British Red Cross and Charities at Work
British Red Cross and Charities at Work

Female Survivors in World's Largest Refugee Camp

After a surge of violence in Myanmar, over 700,000 people have been forced to flee their homes with nothing. Families endured treacherous journeys, and many lost loved ones along the way. Those who survived are now living in the world's largest refugee camp, much of which was destroyed in the recent monsoon season.

Meet Minara. Minara is one of the survivors of the violence in Myanmar. She was heavily pregnant with her first child on the day her village was attacked. 

 

 © A J Ghani/British Red Cross


"We knew they were coming. At around midnight, we heard them shouting, then we could hear the shots"

Minara ran for safety with her family, as her village burnt to the ground. It was the beginning of a long and treacherous journey to safety.

When we met Minara, she had not long arrived in Cox's Bazar, Bangladesh, in what is now the world's largest refugee camp. She'd given birth to a beautiful baby girl just seven days before, in the tent where we sat.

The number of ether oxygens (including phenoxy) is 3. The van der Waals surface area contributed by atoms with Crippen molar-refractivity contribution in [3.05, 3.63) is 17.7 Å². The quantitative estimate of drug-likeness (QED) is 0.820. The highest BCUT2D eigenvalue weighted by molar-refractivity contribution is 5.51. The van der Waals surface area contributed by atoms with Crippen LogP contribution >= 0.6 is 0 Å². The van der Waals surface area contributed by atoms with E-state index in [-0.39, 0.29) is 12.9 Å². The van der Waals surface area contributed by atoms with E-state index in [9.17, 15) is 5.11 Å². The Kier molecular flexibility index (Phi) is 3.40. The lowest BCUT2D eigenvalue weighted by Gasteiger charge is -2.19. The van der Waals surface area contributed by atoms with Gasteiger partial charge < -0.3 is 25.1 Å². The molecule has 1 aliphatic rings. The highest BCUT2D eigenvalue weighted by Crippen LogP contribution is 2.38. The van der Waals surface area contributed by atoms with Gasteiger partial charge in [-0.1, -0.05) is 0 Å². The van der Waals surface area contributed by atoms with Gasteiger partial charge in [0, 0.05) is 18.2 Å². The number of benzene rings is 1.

In the overcrowded and dangerous camps, many women like Minara are too afraid to use the public latrines and showers. Instead they relieve themselves in or near their tents.

Others seek out toilets in the cover of darkness, hoping it might be safer:

"We are too afraid", Anita, Minara's sister-in-law says.

The women in Cox's Bazar have already faced unimaginable horrors. Many experienced extreme physical and sexual abuse when they fled Myanmar. And now they are vulnerable to further abuse, trafficking and exploitation. They fear walking around on their own.

Thanks to our supporters, we're working to make daily life in the camps cleaner and safer for women and girls. Working with female community groups, a team of sanitation specialists are overseeing the build of safer toilets, wash points and a waste disposal system. 

Click here to find out more about what we're doing to help. 

The women here are survivors.

Thanks to the generous support we receive, we are working hard to give women and their daughters a better future, not only in Cox's Bazar but around the world. So thank you.